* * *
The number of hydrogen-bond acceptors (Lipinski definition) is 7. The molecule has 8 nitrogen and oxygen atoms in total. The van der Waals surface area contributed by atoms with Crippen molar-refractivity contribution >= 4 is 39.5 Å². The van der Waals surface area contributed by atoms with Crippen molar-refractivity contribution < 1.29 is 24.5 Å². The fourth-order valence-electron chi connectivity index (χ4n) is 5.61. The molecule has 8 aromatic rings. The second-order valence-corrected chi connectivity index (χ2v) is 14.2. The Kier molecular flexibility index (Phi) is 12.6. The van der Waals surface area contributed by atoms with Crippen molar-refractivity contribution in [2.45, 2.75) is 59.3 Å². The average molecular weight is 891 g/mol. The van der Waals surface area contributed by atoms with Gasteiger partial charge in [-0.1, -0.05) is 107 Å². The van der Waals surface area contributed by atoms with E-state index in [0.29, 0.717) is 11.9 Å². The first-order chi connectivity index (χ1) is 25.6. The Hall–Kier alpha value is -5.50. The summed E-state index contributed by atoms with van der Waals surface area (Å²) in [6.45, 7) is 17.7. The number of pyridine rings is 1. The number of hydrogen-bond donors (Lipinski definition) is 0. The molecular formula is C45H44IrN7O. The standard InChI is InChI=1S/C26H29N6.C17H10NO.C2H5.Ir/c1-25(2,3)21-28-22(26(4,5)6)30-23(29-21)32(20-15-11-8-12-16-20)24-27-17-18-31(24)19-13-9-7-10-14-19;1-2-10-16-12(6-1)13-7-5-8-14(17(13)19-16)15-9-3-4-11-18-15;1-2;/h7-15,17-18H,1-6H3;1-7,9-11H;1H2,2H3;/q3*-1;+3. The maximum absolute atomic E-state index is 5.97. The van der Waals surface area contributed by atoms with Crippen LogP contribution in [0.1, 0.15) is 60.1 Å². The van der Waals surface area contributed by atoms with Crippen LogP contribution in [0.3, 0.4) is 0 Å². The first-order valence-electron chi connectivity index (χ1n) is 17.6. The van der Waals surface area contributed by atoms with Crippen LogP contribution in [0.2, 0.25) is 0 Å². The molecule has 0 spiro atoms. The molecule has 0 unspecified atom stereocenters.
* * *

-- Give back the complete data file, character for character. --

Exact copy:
The number of hydrogen-bond acceptors (Lipinski definition) is 7. The molecule has 8 nitrogen and oxygen atoms in total. The van der Waals surface area contributed by atoms with Crippen molar-refractivity contribution >= 4 is 39.5 Å². The van der Waals surface area contributed by atoms with Crippen molar-refractivity contribution < 1.29 is 24.5 Å². The fourth-order valence-electron chi connectivity index (χ4n) is 5.61. The molecule has 8 aromatic rings. The second-order valence-corrected chi connectivity index (χ2v) is 14.2. The Kier molecular flexibility index (Phi) is 12.6. The van der Waals surface area contributed by atoms with Crippen molar-refractivity contribution in [2.45, 2.75) is 59.3 Å². The average molecular weight is 891 g/mol. The van der Waals surface area contributed by atoms with Gasteiger partial charge in [-0.1, -0.05) is 107 Å². The van der Waals surface area contributed by atoms with E-state index in [0.29, 0.717) is 11.9 Å². The first-order chi connectivity index (χ1) is 25.6. The Hall–Kier alpha value is -5.50. The summed E-state index contributed by atoms with van der Waals surface area (Å²) in [6.45, 7) is 17.7. The number of pyridine rings is 1. The number of hydrogen-bond donors (Lipinski definition) is 0. The molecular formula is C45H44IrN7O. The standard InChI is InChI=1S/C26H29N6.C17H10NO.C2H5.Ir/c1-25(2,3)21-28-22(26(4,5)6)30-23(29-21)32(20-15-11-8-12-16-20)24-27-17-18-31(24)19-13-9-7-10-14-19;1-2-10-16-12(6-1)13-7-5-8-14(17(13)19-16)15-9-3-4-11-18-15;1-2;/h7-15,17-18H,1-6H3;1-7,9-11H;1H2,2H3;/q3*-1;+3. The maximum absolute atomic E-state index is 5.97. The van der Waals surface area contributed by atoms with Crippen LogP contribution in [0.1, 0.15) is 60.1 Å². The van der Waals surface area contributed by atoms with Crippen LogP contribution in [0.3, 0.4) is 0 Å². The first-order valence-electron chi connectivity index (χ1n) is 17.6. The van der Waals surface area contributed by atoms with Crippen LogP contribution in [0.2, 0.25) is 0 Å². The molecule has 0 spiro atoms. The molecule has 0 unspecified atom stereocenters.